The Karate Kid. It’s a 35th-anniversary screening of the influential 1984 movie that has teenager Daniel (Ralph Macchio) moving with his mother (Randee Heller) to Southern California, where he quickly becomes the target of bullies who study karate at the Cobra Kai dojo. Repairman Mr. Miyagi (Pat Morita), who is also a martial-arts master, takes Daniel under his wing before the boy and Cobra Kai fighters meet at a karate competition. Viewers will see a 4K restoration of the movie, a special introduction by Macchio and Mr. Johnny Lawrence himself (William Zabka), and a sneak peek at season two of their YouTube series, Cobra Kai. Various theaters; Sun., 1 & 4 p.m.; Tues., 4 & 7 p.m. $12.50.

Loving Vincent + The Impossible Dream. It’s a double feature with the first entirely oil-painted feature-length movie and a documentary about the decade-long, painstaking process of producing the 2017 drama. Directors Dorota Kobiela and Hugh Welchman detail the final days of Vincent Van Gogh, as seen through the eyes of a young man delivering the troubled artist’s final letter. The Frida Cinema; Mon.-Thurs., April 4, 1, 4 & 7 p.m. $7-$10.

The Wicker Man: Final Cut. It’s a 2K restoration of the “final cut” of writer Anthony Shaffer and director Robin Hardy, whose 1973 British shocker is about a devoutly Christian police sergeant (Edward Woodward) searching for a missing 12-year-old girl on a remote Scottish island. Cheery folks who have no use for the cop’s badge or his religious devotion, the islanders worship pagan gods of old through a Lord Summerisle (Christopher Lee). Was the girl sacrificed? The Frida Cinema; Mon.-Tues., 2:30, 5:30 & 8 p.m. $7-$10.

The Rolling Stones Rock and Roll Circus. Originally filmed in December 1968 as a television special, two nights of concert footage captures not only the Stones, but also the Who; Jethro Tull (with future Black Sabbath guitarist Tommy Iommi filling in for the then-recently departed Mick Abrahams); Marianne Faithful; and an all-star jam with John Lennon, Eric Clapton, Keith Richards and Mitch Mitchell. These would be the final live shows for Stones founder Brian Jones, who died within six months of filming. Starlight Cinema City, 5635 E. La Palma Ave., Anaheim, (714) 970-6700; also at Starlight Triangle Cinemas, 1870 Harbor Blvd., Costa Mesa, (714) 650-4300; Mon.-Thurs., April 4, 7 p.m. Call theaters for ticket prices.

Somm 3. The 2018 documentary by 2005 Dodge College alums Jason and Christina Wise captures three great wine legends meeting to drink the rarest bottles of their careers as the best blind tasters gather to settle an age-old argument. The results could change the world of wine forever. Professor David Ward moderates a Q&A with the filmmakers after the screening. Chapman University, Dodge College of Film and Media Arts, Marion Knott Studios, Room 106, (714) 997-6765; Mon., 7 p.m. Free.

Pee-Wee’s Big Adventure. Photo courtesy Warner Bros.

Pee-Wee’s Big Adventure. “Paging Mr. Herman, Mr. Pee-Wee Herman.” Actually, neither he nor Paul Reubens is being honored with these screenings; Frida’s director of the month Tim Burton is. His 1985 cult classic has the eccentric man-child setting off on an adventure after someone snatches his beloved red, customized Schwinn (a.k.a. the greatest bicycle on Earth). The Frida Cinema; Wed.-Thurs., April 4, 2:30, 5:30 & 8 p.m. $7-$10.

First Man. FPL Arthouse presents Damien Chazelle’s 2018 bio-drama on Neil Armstrong shows the NASA astronaut rigorously training to become the first man to walk on a new Stanley Kubrick set—I mean, the moon. Fullerton Public Library, 353 W. Commonwealth Ave., Fullerton, (714) 738-6327. Wed., 6 p.m. Free.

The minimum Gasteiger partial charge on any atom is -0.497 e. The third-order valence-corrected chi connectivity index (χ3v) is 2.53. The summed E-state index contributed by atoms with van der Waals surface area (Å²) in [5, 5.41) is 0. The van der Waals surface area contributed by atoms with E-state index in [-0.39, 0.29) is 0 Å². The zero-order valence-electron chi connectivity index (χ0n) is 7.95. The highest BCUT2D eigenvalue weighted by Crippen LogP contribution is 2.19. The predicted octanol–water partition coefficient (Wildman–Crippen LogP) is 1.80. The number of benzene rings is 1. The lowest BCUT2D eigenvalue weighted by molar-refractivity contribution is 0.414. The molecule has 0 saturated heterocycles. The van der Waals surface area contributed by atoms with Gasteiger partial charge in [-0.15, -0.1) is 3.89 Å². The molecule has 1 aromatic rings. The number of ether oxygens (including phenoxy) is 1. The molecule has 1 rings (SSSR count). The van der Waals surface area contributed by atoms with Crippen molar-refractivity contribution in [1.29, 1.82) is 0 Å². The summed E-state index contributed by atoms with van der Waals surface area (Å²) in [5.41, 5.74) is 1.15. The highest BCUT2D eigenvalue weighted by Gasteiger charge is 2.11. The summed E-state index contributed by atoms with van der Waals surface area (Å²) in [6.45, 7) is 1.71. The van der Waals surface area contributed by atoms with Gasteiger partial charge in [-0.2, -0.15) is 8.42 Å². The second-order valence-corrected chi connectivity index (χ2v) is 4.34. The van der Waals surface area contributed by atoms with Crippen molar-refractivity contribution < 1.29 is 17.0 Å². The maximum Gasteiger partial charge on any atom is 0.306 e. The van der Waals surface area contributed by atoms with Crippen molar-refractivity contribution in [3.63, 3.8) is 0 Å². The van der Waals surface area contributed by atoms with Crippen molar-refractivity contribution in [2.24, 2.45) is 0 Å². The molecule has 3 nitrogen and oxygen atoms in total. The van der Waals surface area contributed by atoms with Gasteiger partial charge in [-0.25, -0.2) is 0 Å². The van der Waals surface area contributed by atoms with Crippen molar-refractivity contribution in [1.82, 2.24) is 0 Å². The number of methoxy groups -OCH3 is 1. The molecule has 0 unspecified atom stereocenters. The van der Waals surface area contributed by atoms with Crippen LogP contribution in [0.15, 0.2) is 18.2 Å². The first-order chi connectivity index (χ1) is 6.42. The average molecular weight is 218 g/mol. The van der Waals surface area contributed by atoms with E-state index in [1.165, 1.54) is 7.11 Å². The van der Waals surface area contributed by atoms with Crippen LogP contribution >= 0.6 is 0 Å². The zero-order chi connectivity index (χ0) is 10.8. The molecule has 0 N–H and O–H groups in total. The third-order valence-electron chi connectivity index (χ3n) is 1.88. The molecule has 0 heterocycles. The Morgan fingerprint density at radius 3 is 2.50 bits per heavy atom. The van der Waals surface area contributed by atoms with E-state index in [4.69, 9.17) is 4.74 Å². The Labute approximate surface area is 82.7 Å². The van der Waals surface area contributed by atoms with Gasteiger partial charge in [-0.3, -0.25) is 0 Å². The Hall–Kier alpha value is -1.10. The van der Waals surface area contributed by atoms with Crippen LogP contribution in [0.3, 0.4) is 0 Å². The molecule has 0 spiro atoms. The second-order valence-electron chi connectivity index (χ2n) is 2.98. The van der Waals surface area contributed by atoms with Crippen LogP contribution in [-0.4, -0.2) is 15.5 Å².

The Color Purple. In Steven Spielberg’s 1985 drama that was adapted from Alice Walker’s novel, a black Southern woman (Golden Globe winner Whoopi Goldberg) struggles to find her identity after suffering abuse from her father (Adolph Caesar), her husband (Danny Glover) and others over four decades. Starlight Cinema City, (714) 970-6700. Wed., 7 p.m. $5-$12.

Harry Potter and the Chamber of Secrets. Chris Columbus directed the 2002 franchise flick that has Harry (Daniel Radcliffe) haunted by a strange voice as he returns to a Hogwarts plagued by mysterious attacks. Regency South Coast Village, 1561 W. Sunflower Ave., Santa Ana, (714) 557-5701. Wed., 7 p.m. $9.

The Power to Heal. Photo courtesy BLB Film Productions

The Power to Heal: Medicare and the Civil Rights Revolution. The Center for Biotechnology & Global Health Policy presents t his hour-long public-television documentary about the historic struggle to secure equal and adequate access to health care for all Americans. Central to the story is the tale of the then-new Medicare program, which was used to mount a dramatic, coordinated effort that desegregated thousands of hospitals across the country in a matter of months. UC Irvine School of Law, 401 E. Peltason Dr., Irvine, (949) 824-0066. Thurs., April 4, 11:45 a.m. Free.

Ocean’s 11. This month’s Thursday matinee theme is “The Art of the Heist.” Not to be confused with the artful George Clooney vehicle is the 1960 original with the suave Danny Ocean (Frank Sinatra) gathering a group of his World War II compatriots (who include fellow Rat Packers Dean Martin and Sammy Davis Jr.) to pull off the ultimate Las Vegas heist. You can bring food and drink to the screening, but no booze or Frank will sic Jilly and the boys on you. Fullerton Public Library, (714) 738-6327. Thurs., April 4, 1 p.m. Free.

Transform. Marlon Beroit’s movie is about her life and the LGBTQ community. “I’m ready to show everyone my life and everything that made me the person I am today,” Beroit says. “I’m ready to transform.” Art Theatre; Thurs., April 4, 9 p.m. $7.

OC Weekly Editor-in-Chief Matt Coker has been engaging, enraging and entertaining readers of newspapers, magazines and websites for decades. He spent the first 13 years of his career in journalism at daily newspapers before “graduating” to OC Weekly in 1995 as the alternative newsweekly’s first calendar editor.

Leave a Reply

Your email address will not be published. Required fields are marked *